"I would say women who don't have a high school degree or who come from different socioeconomic backgrounds have more sexual freedom in general," she said. "They are not tied to monogamous relationships or sex within marriage standards."
College women may also have different priorities, said Beredjick. "They might be more focused on school and career, and sex isn't necessarily what's on everyone's mind."
Beredjick said she had always resented labels like "lesbian until graduation" and "bisexual until graduation."
"It infuriates me," she said. "Honestly, everyone is a little bisexual to a different degree and college is a perfect time to explore that and see what you are into. Nothing is wrong with experimenting a bit and figuring out what you like."
In fact, experts say that women are more fluid in their sexuality.
Lisa Diamond, associate professor of gender studies at the University of Utah, has been studying the topic for years, and says women are, indeed, more "flexisexual" and flexible in their sexuality for a variety of cultural, and perhaps biological, reasons.
"I think there is a growing awareness of the fact that you don't have to be 100 percent gay to have the capacity to enjoy same-sex contact," said Diamond, who is author of the 2008 book, "Sexual Fluidity: Understanding Women's Love and Desire."
"In the old days, any instance of same-sex attraction was automatically put in the category of bisexual or lesbian, and now we realize women are more complicated than that," she said. "There are more examples floating around in popular culture, and the term reflects that."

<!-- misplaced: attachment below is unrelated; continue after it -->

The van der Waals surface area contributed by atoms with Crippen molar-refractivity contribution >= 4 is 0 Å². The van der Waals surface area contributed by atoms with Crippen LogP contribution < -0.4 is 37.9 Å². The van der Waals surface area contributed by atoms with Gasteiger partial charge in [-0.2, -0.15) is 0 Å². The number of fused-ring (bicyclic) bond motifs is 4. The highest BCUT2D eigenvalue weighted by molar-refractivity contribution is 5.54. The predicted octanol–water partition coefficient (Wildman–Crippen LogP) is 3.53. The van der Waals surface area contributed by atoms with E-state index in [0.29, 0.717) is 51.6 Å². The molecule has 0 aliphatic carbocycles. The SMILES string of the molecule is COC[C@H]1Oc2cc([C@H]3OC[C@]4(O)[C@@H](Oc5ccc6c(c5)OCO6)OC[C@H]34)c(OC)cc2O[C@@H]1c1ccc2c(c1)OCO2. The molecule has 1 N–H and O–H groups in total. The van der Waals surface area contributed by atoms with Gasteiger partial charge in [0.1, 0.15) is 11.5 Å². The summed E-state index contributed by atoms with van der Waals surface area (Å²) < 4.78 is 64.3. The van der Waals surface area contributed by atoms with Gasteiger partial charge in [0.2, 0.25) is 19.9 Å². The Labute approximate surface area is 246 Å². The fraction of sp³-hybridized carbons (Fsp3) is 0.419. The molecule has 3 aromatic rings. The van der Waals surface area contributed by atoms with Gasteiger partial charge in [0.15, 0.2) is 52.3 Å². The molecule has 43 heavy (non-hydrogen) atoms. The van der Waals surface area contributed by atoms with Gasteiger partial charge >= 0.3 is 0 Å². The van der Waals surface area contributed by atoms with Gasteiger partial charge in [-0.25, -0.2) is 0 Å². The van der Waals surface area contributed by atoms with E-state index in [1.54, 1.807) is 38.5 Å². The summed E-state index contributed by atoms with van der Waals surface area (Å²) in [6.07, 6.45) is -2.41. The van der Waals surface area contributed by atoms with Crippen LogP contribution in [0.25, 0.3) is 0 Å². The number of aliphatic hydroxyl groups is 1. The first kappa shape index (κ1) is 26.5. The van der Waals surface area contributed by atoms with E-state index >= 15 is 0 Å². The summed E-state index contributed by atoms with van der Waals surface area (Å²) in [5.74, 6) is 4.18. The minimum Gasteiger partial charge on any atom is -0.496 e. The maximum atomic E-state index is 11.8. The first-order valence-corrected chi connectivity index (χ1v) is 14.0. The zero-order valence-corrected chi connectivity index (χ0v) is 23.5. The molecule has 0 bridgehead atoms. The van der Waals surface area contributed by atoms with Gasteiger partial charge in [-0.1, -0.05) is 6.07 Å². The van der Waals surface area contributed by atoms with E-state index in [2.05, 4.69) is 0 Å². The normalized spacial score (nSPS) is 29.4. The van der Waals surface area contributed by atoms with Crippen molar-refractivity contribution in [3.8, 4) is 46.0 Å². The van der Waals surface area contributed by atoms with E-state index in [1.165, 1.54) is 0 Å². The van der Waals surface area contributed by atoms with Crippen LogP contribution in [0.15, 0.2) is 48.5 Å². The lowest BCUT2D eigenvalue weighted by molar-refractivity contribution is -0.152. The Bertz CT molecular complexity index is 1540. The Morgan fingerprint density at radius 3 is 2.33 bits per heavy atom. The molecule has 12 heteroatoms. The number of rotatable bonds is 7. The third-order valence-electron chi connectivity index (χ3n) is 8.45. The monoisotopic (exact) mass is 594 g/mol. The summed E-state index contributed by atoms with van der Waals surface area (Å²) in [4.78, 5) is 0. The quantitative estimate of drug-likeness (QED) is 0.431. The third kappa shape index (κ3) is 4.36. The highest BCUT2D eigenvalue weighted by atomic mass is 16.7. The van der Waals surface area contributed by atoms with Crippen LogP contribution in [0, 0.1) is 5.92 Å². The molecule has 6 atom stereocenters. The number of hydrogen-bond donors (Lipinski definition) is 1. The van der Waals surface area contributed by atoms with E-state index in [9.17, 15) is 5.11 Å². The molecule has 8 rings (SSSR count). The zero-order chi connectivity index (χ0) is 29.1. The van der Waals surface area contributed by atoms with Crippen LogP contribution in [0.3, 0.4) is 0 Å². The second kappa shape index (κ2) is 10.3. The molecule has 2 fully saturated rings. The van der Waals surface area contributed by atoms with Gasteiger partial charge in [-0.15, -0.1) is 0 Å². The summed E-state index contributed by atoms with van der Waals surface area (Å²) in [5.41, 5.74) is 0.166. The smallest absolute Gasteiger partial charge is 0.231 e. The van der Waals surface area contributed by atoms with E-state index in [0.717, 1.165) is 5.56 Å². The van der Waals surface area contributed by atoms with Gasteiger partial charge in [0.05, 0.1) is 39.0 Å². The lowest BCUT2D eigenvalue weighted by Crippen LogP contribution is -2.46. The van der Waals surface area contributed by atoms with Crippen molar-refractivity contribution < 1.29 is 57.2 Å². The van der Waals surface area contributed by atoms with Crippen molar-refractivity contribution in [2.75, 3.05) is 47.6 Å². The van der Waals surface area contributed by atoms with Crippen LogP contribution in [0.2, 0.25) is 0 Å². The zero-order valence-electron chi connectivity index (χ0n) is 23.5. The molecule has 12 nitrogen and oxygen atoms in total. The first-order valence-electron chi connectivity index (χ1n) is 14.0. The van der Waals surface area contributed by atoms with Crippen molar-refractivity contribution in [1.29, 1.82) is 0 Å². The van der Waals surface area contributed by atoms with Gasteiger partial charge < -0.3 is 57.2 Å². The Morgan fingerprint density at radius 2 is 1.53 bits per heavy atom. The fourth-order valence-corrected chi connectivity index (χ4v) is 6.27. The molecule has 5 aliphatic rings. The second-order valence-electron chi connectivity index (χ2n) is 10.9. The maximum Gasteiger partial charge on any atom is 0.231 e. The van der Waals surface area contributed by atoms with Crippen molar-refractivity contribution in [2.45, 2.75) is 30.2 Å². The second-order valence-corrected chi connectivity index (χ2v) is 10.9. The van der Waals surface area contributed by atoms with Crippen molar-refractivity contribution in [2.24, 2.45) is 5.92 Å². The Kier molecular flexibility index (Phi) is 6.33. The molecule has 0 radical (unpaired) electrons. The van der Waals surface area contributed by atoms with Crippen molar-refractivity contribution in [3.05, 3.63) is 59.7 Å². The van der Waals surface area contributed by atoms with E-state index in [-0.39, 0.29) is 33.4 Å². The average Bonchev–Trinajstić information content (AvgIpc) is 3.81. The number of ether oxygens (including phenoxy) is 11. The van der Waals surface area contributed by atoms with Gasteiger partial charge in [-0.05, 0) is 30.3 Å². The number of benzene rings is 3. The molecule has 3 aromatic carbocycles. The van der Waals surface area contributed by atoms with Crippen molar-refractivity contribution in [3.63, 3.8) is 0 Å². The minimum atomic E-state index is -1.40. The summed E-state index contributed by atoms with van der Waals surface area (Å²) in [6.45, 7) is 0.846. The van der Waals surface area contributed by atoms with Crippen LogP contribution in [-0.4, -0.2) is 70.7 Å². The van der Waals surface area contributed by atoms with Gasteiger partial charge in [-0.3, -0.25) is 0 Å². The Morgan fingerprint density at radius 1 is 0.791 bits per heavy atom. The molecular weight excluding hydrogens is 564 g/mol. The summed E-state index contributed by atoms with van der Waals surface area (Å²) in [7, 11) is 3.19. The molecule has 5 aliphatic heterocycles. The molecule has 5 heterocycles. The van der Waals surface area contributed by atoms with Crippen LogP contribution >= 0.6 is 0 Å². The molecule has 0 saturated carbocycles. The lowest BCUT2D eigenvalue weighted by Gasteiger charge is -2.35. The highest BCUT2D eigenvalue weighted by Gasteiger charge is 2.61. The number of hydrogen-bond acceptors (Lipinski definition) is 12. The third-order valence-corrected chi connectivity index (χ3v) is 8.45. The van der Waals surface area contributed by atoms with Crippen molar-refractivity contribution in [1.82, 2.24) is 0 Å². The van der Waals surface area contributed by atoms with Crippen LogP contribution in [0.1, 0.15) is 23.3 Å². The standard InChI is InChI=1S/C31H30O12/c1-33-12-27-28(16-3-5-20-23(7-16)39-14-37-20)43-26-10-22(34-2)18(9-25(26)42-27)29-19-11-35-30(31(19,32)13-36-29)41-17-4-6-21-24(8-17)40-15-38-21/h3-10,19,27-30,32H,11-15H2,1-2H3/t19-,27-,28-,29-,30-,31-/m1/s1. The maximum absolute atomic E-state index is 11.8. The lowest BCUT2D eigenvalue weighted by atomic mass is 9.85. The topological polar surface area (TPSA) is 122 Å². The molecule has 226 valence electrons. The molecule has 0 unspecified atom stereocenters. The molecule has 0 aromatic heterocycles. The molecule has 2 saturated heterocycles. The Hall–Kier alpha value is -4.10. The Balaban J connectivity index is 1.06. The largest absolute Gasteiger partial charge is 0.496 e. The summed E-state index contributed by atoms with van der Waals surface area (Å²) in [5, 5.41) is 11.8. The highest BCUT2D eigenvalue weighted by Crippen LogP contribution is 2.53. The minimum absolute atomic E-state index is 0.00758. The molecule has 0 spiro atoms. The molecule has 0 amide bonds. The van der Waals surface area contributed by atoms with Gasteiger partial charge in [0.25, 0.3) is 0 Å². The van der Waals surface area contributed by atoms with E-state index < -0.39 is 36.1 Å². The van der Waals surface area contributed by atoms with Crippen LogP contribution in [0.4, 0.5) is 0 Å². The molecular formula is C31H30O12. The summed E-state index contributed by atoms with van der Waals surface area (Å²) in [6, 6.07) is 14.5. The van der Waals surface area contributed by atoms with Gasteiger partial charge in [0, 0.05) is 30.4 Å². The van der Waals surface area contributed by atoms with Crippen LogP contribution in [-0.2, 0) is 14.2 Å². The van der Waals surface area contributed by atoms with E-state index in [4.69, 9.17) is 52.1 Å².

Anna North, who wrote about the CDC study for the sex and celebrity website Jezebel, said, "Having same-sex experiences isn't just learned in college."
"I think the most interesting thing is it busts the stereotypes of who has these same-sex experiences that are portrayed by the media," said North. 'It's not just the girl who goes off to college and discovers her sexuality in a women's studies class."
"People in the LGBT (lesbian, gay, bisexual and transgender) community are pretty annoyed by this kind of stereotyping and we see a lot of different pop culture portrayals that make it seem like it's a male fantasy and really less about the women's actual experience -- more about what college boys like to fantasize about," she said.
Realizing that same-sex experiences transcend class may suggest more societal acceptance, according to North. "I also wonder, are the women who may not have gone to college getting more comfortable telling researchers they had same-sex experiences?"
Those who responded to her Jezebel post, "College Is Not A Hotbed Of Lesbian Experimentation," insisted embarking on a same-relationship, isn't "something you have to go to college to do."
One commenter posed this question: "Could it be that lesbians are overrepresented among high-school dropouts because they face more discrimination? That is, I wonder if the story is that women who have same-sex experiences are not graduating from high school because high school is shi**ty to LGBT kids?"
"The report highlights a fact that we've known all along: the LGBT community is very diverse," said Sharda Sekaran, spokeswoman for the advocacy group GLAAD. "We span education levels, identities and races and come from a wide array of backgrounds and communities."